Football and Trading a Match made in heaven

America is not just the home of the free – it’s also the home of the free market. Could there be any greater symbol of the free market than the New York Stock Exchange? Now focus on the key word there: Exchange. Because without exchanges, there could be no such thing as a free market economy. But for centuries, one multi-billion dollar industry never had an exchange worthy of the name. That’s right – the wagering industry.

Times are changing, but the evolution has been incredibly slow.

In 1792, 24 prominent New York businessmen met under a buttonwood tree on Wall Street and decided to trade securities. Trading took place at the Tontine Coffee-House in a call market. In 1817, the Tontine gave way to the New York Stock and Exchange Board.

In 2002, 210 years after the New York businessmen started trading three government bonds and two bank stocks, TradeSports was established. It was based on precisely the same principles as the New York Stock Exchange: buyers and sellers meeting in a marketplace. The idea was to make money by buying low and selling high. Only instead of trading bonds and stocks, members traded sports. Would the Cubs beat the Red Sox? Buyers said yes, sellers said no.

It is of course true that sports fans have been having a financial interest in games for as long as anyone can remember. But always, that interest was facilitated by a bookmaker. And the way a bookmaker goes about his business is the antithesis of the free market.

The bookie says: ‘The price on the Giants is this – take it or leave it.’ He makes odds with one thing in mind: his own profit. Inbuilt in those odds is what they call a vig. You might also call it a BRF: the Bookies’ Retirement Fund. The odds are stacked in his favor. That’s why you never hear of anybody, anywhere being described as ‘the billionaire bettor’.Now billionaire traders – they are a more familiar breed.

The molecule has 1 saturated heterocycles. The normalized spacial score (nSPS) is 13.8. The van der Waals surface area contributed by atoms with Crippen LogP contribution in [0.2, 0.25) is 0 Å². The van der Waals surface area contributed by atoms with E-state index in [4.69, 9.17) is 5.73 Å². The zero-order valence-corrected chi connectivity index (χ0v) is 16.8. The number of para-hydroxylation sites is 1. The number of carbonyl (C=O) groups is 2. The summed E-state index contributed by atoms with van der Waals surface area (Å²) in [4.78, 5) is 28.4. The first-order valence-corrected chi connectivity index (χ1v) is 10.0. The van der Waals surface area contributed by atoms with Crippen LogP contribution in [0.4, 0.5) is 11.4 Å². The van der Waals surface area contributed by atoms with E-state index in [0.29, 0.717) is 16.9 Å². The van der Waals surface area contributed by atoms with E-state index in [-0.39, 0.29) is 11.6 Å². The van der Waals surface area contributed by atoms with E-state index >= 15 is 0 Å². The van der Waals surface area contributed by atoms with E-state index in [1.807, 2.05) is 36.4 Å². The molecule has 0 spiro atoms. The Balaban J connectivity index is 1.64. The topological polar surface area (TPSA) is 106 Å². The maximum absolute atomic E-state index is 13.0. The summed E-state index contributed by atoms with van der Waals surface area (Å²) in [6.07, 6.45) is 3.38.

Why is┬áTradeSports, the first genuine sports exchange in the US, better than betting with a bookie? Because only with an exchange can you get fair odds. That’s because TradeSports doesn’t make money if you lose money. By taking the bookie out of the equation, TradeSports allows its members to trade vig free by paying a $0.04 transaction fee.

All the information you need to trade is right there on your screen. You can see the volumes and the prices, as well as the next best prices.

You can wait to see how a game is shaping up before entering the marketplace. If you suddenly become convinced that the Redskins are going to come back from being 15-0 down, you can buy them there and then.

Right at that point, there will be traders who can see no way back for Washington. You think one thing, another guy thinks the opposite. The exchange allows both of you to put your money where your mouths are – without contributing to the BRF. Hey, you can even become a bookie yourself. You don’t have to factor in a vig so you can offer other members better value that they could get with a conventional bookie. You could win, or you could lose. But the point is – at least you are operating on a level playing field. In many ways, sports trading is the same as trading cotton or any other commodity – you need skill and judgment to make money.

TradeSports – the first genuine exchange for sports wagering out there. It has taken a long time. But its time has come.